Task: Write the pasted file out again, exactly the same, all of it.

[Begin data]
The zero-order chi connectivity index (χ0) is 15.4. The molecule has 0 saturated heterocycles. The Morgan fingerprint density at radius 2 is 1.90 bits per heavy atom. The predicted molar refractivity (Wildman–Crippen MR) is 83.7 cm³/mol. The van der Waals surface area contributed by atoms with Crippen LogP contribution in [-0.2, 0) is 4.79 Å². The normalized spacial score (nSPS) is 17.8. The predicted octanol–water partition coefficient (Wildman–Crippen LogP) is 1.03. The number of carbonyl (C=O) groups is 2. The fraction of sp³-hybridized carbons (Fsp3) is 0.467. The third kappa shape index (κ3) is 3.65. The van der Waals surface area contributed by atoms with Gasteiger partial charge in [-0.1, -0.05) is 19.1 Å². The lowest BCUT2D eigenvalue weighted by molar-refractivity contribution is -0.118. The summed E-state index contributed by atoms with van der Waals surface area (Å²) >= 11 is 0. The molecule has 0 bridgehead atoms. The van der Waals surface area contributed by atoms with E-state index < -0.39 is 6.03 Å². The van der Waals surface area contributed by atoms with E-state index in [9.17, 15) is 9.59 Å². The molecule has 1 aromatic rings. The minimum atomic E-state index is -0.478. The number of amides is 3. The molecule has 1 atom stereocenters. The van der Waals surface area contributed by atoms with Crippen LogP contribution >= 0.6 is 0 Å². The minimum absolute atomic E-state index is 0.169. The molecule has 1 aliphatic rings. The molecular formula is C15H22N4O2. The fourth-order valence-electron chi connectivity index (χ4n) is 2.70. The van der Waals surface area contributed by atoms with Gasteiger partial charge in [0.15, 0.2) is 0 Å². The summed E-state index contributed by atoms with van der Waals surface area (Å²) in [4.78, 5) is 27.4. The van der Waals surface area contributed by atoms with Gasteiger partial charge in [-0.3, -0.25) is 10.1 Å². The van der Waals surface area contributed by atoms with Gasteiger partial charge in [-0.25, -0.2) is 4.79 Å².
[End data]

The zero-order chi connectivity index (χ0) is 15.4. The molecule has 0 saturated heterocycles. The Morgan fingerprint density at radius 2 is 1.90 bits per heavy atom. The predicted molar refractivity (Wildman–Crippen MR) is 83.7 cm³/mol. The van der Waals surface area contributed by atoms with Crippen LogP contribution in [-0.2, 0) is 4.79 Å². The normalized spacial score (nSPS) is 17.8. The predicted octanol–water partition coefficient (Wildman–Crippen LogP) is 1.03. The number of carbonyl (C=O) groups is 2. The fraction of sp³-hybridized carbons (Fsp3) is 0.467. The third kappa shape index (κ3) is 3.65. The van der Waals surface area contributed by atoms with Gasteiger partial charge in [-0.1, -0.05) is 19.1 Å². The lowest BCUT2D eigenvalue weighted by molar-refractivity contribution is -0.118. The summed E-state index contributed by atoms with van der Waals surface area (Å²) >= 11 is 0. The molecule has 0 bridgehead atoms. The van der Waals surface area contributed by atoms with E-state index < -0.39 is 6.03 Å². The van der Waals surface area contributed by atoms with E-state index in [9.17, 15) is 9.59 Å². The molecule has 1 aromatic rings. The minimum atomic E-state index is -0.478. The number of amides is 3. The molecule has 1 atom stereocenters. The van der Waals surface area contributed by atoms with Crippen LogP contribution >= 0.6 is 0 Å². The minimum absolute atomic E-state index is 0.169. The molecule has 1 aliphatic rings. The molecular formula is C15H22N4O2. The fourth-order valence-electron chi connectivity index (χ4n) is 2.70. The van der Waals surface area contributed by atoms with Gasteiger partial charge in [0.15, 0.2) is 0 Å². The summed E-state index contributed by atoms with van der Waals surface area (Å²) in [4.78, 5) is 27.4. The van der Waals surface area contributed by atoms with Gasteiger partial charge in [-0.3, -0.25) is 10.1 Å². The van der Waals surface area contributed by atoms with Gasteiger partial charge in [-0.25, -0.2) is 4.79 Å².